Residents of Wukan village may soon end their long-running protest against land seizures by the government, as provincial officials have entered into talks with the village leaders. In contrast, over a hundred kilometers away in Haimen, residents have promised renewed protests despite officials’ willingness to suspend a coal power plant project. Wukan and Haimen are both located in the coastal province of Guangdong, which is among China’s most economically developed areas.
Wukan protests wind down as negotiations begin.
A deputy chief from the provincial Communist Party committee and a party secretary have begun negotiations with representatives from Wukan village. The villages are eager to arrive at some compromise regarding their collectively owned farm and forest land, which they claim has been sold illegally to developers without their consent. They were further angered by the recent death of one of their leaders, Xue Jinbo, who died of an alleged cardiac failure while under police custody. Villagers believe he was beaten and died as a result of his injuries.
Villagers drove out local officials and police after key village representatives were taken away. Riot police have set up roadblocks to prevent food from being transported in, but the villagers remained determined to protest the government. The government has announced it intends to release the villagers under police custody, and food supplies have begun to reenter Wukan.
The negotiations now underway between village leaders and government officials have likely come out of a decision by Wang Yang, one of China’s most prominent political leaders, and an unspoken candidate for a spot on China’s ruling body, the Politburo, when a turnover occurs next year.
The provincial committee deputy chief party to the Wukan negotiations, Mr Zhu Mingguo, is among Wang’s lieutenants.
Haimen protesters demand action, protest deaths
Northeast of Wukan village, residents claim a 15-year-old boy and middle-aged woman have died, and over 100 have sustained injuries after police fired tear gas and beat protesters on Tuesday, while a Hong Kong newssource claims there have been six deaths. The deaths of the villagers have not yet been confirmed, but the rumors have severely angered residents of Haimen, who remain unhappy despite officials’ claim that they will suspend work on the disputed power plant project.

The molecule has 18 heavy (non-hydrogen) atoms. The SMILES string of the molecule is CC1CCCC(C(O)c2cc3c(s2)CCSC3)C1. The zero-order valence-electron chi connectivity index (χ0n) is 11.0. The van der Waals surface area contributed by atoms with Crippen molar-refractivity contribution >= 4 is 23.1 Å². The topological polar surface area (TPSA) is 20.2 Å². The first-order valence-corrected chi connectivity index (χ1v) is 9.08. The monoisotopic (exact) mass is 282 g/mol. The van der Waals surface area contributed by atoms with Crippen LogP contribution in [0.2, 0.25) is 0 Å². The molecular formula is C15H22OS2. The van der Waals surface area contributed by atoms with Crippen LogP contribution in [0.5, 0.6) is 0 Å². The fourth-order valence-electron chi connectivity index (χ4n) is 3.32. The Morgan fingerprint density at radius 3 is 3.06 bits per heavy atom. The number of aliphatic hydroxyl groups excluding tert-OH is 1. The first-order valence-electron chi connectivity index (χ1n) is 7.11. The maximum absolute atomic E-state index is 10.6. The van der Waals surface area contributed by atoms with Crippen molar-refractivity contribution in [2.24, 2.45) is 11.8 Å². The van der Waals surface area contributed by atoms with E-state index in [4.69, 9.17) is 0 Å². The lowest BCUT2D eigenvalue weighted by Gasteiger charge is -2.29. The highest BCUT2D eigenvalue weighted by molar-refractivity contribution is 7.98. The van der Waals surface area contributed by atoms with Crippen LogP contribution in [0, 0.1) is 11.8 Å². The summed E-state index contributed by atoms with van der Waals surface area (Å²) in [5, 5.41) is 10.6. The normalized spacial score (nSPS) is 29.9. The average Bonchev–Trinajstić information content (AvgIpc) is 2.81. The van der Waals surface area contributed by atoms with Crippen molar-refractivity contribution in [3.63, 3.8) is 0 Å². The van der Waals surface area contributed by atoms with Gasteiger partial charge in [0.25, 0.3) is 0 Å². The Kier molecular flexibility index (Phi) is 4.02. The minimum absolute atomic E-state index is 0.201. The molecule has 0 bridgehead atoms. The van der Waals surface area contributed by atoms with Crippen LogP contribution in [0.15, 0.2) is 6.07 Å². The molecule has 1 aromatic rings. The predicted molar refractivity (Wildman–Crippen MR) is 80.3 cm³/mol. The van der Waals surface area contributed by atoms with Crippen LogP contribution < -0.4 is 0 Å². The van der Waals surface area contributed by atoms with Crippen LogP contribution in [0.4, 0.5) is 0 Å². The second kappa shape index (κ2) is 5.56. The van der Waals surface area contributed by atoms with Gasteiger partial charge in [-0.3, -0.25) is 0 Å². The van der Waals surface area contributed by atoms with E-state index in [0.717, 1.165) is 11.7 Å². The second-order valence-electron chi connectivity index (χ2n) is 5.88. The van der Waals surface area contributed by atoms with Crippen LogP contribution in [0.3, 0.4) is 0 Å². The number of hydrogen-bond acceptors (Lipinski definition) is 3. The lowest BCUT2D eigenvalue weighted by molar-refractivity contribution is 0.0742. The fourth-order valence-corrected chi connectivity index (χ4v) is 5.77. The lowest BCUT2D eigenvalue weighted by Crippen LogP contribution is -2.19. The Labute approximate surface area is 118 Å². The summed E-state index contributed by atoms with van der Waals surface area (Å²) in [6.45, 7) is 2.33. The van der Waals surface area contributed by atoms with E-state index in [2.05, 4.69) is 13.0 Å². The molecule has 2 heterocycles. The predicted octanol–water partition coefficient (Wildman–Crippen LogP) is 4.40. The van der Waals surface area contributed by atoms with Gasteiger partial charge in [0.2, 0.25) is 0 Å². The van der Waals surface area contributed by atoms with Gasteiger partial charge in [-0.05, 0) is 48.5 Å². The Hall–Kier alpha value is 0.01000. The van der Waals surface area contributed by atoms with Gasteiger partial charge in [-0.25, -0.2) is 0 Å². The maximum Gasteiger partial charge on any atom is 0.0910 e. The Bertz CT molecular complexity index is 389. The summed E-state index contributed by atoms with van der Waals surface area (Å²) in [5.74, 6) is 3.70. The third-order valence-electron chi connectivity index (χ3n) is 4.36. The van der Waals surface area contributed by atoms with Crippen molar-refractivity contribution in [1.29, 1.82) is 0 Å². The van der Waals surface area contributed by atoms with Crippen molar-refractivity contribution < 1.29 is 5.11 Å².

According to Chinese state media, an expansion of the power plant in the area had failed environmental tests, and levels of toxic metals found in surrounding waterways exceeded safe levels. The pollution of waterways is common in China; a result of three decades of high-geared economic growth which have incited widespread protests across China. The province of Guangdong, where Haimen is located, is the Chinese manufacturing hub.
Villagers remain unhappy with the government decision, as they want the power plant project to be stopped, not temporarily suspended.
Wukan and Haimen: precursors to a Jasmine Revolution?
Protests like the ones in Wukan and Haimen are not unusual in China—thousands of protests occur each year in various towns and villages over a range of of issues, like pollution, corruption and land-grabbing, according to Reuters. However, due to their proximity to Hong Kong, the Wukan and Haimen protests have been especially visible to observers out of China, grabbing headlines all around the world and prompting many to wonder if China will see unrest boil over into a “Jasmine Revolution.”
This may not be the case. AFP reports that the villagers maintained that they were loyal to the Communist Party, blaming a handful of corrupt government officials for their woes. One Wukan villager claimed she was flooded with relief when she heard Communist Party officials were stepping in to handle negotiations.
The most recent reports indicate no agreement has been reached in Wukan. In China, the word “Haimen” has since been censored in the Chinese equivalent of Twitter, and a search using its Chinese characters “cannot be displayed” as it is not in accordance with “relevant laws, regulations and policies.”